BEIRUT: Speaker Nabih Berri and MP Walid Jumblatt are working together on a political compromise to break the 3-month-old presidential stalemate, both leaders said Sunday.
But the two leaders refused to disclose details of their proposals that would eventually set the stage for the election of a new president.
“I am working with MP Jumblatt on ideas to reach a political compromise to break the presidential election gridlock,” Berri was quoted by visitors as saying. “I don’t want to talk about these ideas now so that they would not be scuttled.”
Commenting on a draft proposal by MP Michel Aoun’s Free Patriotic Movement to amend the Constitution to allow the president to be elected via a popular vote, Berri said this matter could be discussed by Parliament only when it starts its ordinary session on Oct. 21.
He added that Parliament is now in an extraordinary session to elect a new president.
Earlier in the day, Jumblatt said he was working with Berri, Hezbollah leader Sayyed Hasan Nasrallah and other politicians to reach a compromise to resolve the presidential crisis, warning that a vacuum in the top Christian post was destructive for the country.
“The presidency post is not only for the Christians, but for all the Lebanese. The vacuum is destructive and weakens Lebanon. Therefore, there should be a compromise,” Jumblatt told a rally in the Aley village of Keyfoun. “I’ll see with Speaker Berri, Sayyed Hasan and also with other politicians how we can reach a compromise [over the presidential crisis].”
Jumblatt, whose Progressive Socialist Party has nominated Aley MP Henri Helou as its candidate for the presidency, has reached out to rival political leaders, including Berri, former Prime Minister Saad Hariri, Nasrallah and Aoun to discuss how to break the presidential stalemate that has paralyzed Parliament legislation and is threatening to cripple the government’s work.
He plans to meet with Kataeb Party leader Amine Gemayel and Lebanese Forces chief Samir Geagea for the same purpose.
Parliament on Aug. 12 failed for the 10th time in four months to elect a new president over a lack of quorum, raising fears of a prolonged vacancy in the presidency seat.The presidential stalemate has boosted the chances of a new extension of Parliament’s mandate, which expires on Nov. 20, in a bid supposedly aimed at averting a vacuum in all constitutional institutions.
However, Jumblatt’s call for compromise over the presidential logjam was spurned by the FPM, which argued that compromises in the past had weakened the Christian role in the country’s power-sharing formula.
Asked to comment on Jumblatt’s call, MP Ibrahim Kanaan, a member of Aoun’s parliamentary Change and Reform bloc, told LBCI TV station Sunday: “We are against compromises if they are like those that have happened since 1990. These compromises did not serve the Christians, nor did they make the Muslims better.”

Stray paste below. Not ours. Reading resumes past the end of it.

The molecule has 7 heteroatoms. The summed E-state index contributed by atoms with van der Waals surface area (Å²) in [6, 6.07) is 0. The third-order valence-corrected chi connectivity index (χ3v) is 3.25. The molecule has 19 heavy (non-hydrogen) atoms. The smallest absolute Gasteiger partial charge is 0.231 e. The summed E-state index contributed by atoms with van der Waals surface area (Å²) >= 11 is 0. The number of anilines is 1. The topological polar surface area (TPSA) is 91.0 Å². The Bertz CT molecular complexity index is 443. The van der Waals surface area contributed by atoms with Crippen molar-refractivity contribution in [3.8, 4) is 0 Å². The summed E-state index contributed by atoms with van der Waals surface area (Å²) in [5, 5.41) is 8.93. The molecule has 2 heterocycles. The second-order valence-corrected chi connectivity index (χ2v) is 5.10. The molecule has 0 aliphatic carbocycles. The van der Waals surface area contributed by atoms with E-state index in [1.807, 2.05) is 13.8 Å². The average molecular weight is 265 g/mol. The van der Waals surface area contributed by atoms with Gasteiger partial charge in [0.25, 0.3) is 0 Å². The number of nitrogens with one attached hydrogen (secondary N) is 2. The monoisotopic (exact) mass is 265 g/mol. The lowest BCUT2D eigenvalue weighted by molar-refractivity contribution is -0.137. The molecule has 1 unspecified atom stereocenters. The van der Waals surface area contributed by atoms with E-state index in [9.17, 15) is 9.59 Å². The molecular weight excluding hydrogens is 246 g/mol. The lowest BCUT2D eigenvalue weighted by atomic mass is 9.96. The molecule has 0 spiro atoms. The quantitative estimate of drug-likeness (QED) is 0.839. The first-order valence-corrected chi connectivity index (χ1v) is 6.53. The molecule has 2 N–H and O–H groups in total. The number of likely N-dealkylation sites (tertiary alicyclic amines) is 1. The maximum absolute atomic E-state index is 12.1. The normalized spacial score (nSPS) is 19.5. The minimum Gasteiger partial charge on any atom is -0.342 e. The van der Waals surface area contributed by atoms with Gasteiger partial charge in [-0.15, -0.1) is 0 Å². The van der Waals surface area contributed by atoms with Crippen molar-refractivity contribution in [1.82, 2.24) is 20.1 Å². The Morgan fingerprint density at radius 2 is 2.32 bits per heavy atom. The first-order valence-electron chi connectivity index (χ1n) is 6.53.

“The Free Patriotic Movement will not accept the continued marginalization of the Christians,” he added.
Kanaan defended the FPM’s draft proposal to amend the Constitution to allow the president to be elected directly by the people. “Our proposal is designed to liberate the presidency position from pressures and will give the Christians a dose of hope and confidence in their role, position and rights,” he said.
The FPM’s draft proposal drew scorn from Aoun’s Christian rivals, the Kataeb Party and the LF as well as the Future Movement.
In his speech in Keyfoun, Jumblatt called for supporting the Lebanese Army in its battle against terrorism and the Islamic State of Iraq and Greater Syria (ISIS) following the deadly clashes earlier this month between troops and Al-Qaeda-affiliated militants in the northeastern town of Arsal.
He also rejected the argument that Hezbollah and ISIS were of a similar nature, saying that any comparisons linking the two were nothing more than “political heresy.”
“Supporting the Army is essential and our battle against terrorism and ISIS is still at the beginning,” Jumblatt said. “Likening Hezbollah to ISIS is political heresy. It is an act of foolishness ... We have only one enemy called ISIS.”
He was apparently responding to Justice Minister Ashraf Rifi, who said in a TV interview that ISIS and Hezbollah are similar in nature.
For his part, Maronite Patriarch Beshara Rai blamed the rival factions’ unyielding positions for the presidential stalemate. He urged parliamentary blocs to take “bold initiatives” to ensure a quorum for the next session, set for Sept. 2, to elect a president.
“Upholding a personal viewpoint as an absolute matter and calling on the other to accept it has brought political and parliamentary blocs to the predicament of failing to elect a president and thwarting a quorum in electoral sessions,” Rai said during Sunday Mass.
“After five months and 10 aborted electoral sessions, I call on political and parliamentary blocs to take bold initiatives before the Sept. 2 session to remove the barriers that blocked a quorum and the election of a president,” he added.